Bangladesh in Birmingham: The search for seven colour tea continues…
As I make my way through the countries of the world, the only constant is that my expectations are dashed. For example, when I turned the page and discovered my next destination was Bangladesh, I was sure I would soon be able to pontificate about the difference between Indian and Bangladeshi food… but it turns out the answer is not so simple.
Alright, it’s very complicated.
If I have understood correctly (and please do let me know if I am wrong), between 1765 and 1947, the Bengal Presidency was a subdivision of the British Empire in India. This area covered Bangladesh, West Bengal (now India) and other places where Bengali was mainly spoken. The food across this whole region was therefore pretty similar. In 1947, East and West Bengal were split, then East Bengal becoming East Pakistan in 1955… before transforming into Bangladesh in 1971. Bengali food is therefore pretty similar be you in West Bengal, India or Bangladesh…
It is those final years of East Pakistan that are the backdrop for Tahmima Anam’s unforgettable the Golden Age. The novel starts in a time when Hindus and Muslims live happily together, but such harmony soon falls away as she details the horrors of war and how it tears communities, families and lives apart. Anam does not sugar coat the terror inflicted by the Pakistan army, but she does wrap the tale in a love story full of titbits about Bangladeshi culture.
It was the perfect book for an armchair journey as it name-drops food you can then go hunting for such as Phuchka (a small shell stuffed with potato, chickpeas and tamarind water) which I have always known as Pani Puri.
I can’t remember any character eating dhal bhuna for breakfast, but we did, rather late in the morning as it took a hell of a lot longer to make than a bowl of cereal. Luckily the family loved it, which is more than can be said for the chapri I attempted a couple of days later. Perhaps they would have been a bigger hit if I had followed the recipe properly and served them with syrup.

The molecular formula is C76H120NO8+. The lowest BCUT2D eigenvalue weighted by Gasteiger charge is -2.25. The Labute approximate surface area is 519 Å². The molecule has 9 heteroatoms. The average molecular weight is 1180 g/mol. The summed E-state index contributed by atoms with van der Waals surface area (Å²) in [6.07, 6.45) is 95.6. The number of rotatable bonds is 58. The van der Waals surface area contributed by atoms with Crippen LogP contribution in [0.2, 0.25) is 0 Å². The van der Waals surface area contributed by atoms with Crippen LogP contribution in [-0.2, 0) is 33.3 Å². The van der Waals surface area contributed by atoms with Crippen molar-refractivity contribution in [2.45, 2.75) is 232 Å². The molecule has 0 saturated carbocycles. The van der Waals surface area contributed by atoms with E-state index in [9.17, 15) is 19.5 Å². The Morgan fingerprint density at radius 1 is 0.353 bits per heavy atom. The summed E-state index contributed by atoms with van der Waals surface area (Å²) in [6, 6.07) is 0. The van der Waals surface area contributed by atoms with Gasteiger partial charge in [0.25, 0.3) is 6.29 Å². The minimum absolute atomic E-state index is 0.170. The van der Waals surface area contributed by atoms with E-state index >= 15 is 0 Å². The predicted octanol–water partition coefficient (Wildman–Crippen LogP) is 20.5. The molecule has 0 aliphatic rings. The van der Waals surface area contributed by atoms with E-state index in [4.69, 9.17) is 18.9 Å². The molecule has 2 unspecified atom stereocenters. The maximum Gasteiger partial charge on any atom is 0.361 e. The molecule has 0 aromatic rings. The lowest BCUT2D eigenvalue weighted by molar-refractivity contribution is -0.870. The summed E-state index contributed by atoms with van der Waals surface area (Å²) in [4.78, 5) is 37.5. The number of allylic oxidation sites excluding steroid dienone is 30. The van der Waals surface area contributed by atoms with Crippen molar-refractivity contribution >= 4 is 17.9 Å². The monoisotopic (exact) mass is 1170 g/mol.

Breakfast may have been hard work, but dinner was easy thanks to having a Bangladeshi restaurant Sweet Chillies just round the corner! I ordered anything veggie that mentioned Bengal. This included: Satney Bora Chop (Potato cakes); Pyaji Bhaji (fried onion balls); Aloo Dengi (garlic potatoes); Shobzi bhaji (mixed veg); neramisha (red beans with HUGE green Bengali beans); Dhaka special rice (rice with fruit herbs and saffron) and Bengal spiced naan (filled with garlic and coriander — hold the cheese).
The combined taste was revelatory and it was great to try dishes that I would have ignored had I not been trying approximate life in Bangladesh!
Our evening’s entertainment came via Netflix, starting with Sincerely Yours, Dhaka, a series of short films about life in the capital. The most entertaining tale gave the perspective of young women growing up in the city, but generally it was a little too slow… so we upped the tempo with Extraction, a truly awful film which is set in an imaginary Bangladesh. It was actually filmed in India and Thailand and whilst it is always entertaining to watch Chris Hemsworth running around doing improbable things with his improbable muscles (like diving off a cliff to meditate under water), watching the film brings you no closer to Bangladeshi culture!
We also failed on music (let me know if there is anything you can recommend) and on drink (I am desperate to try “seven colour tea”, but could not find it anywhere).
Despite the failures, mainly thanks to Tahmima Anam and our local curry house, Bangladesh was a real hit and I am looking forward to seeing whether Barbados can top it next week!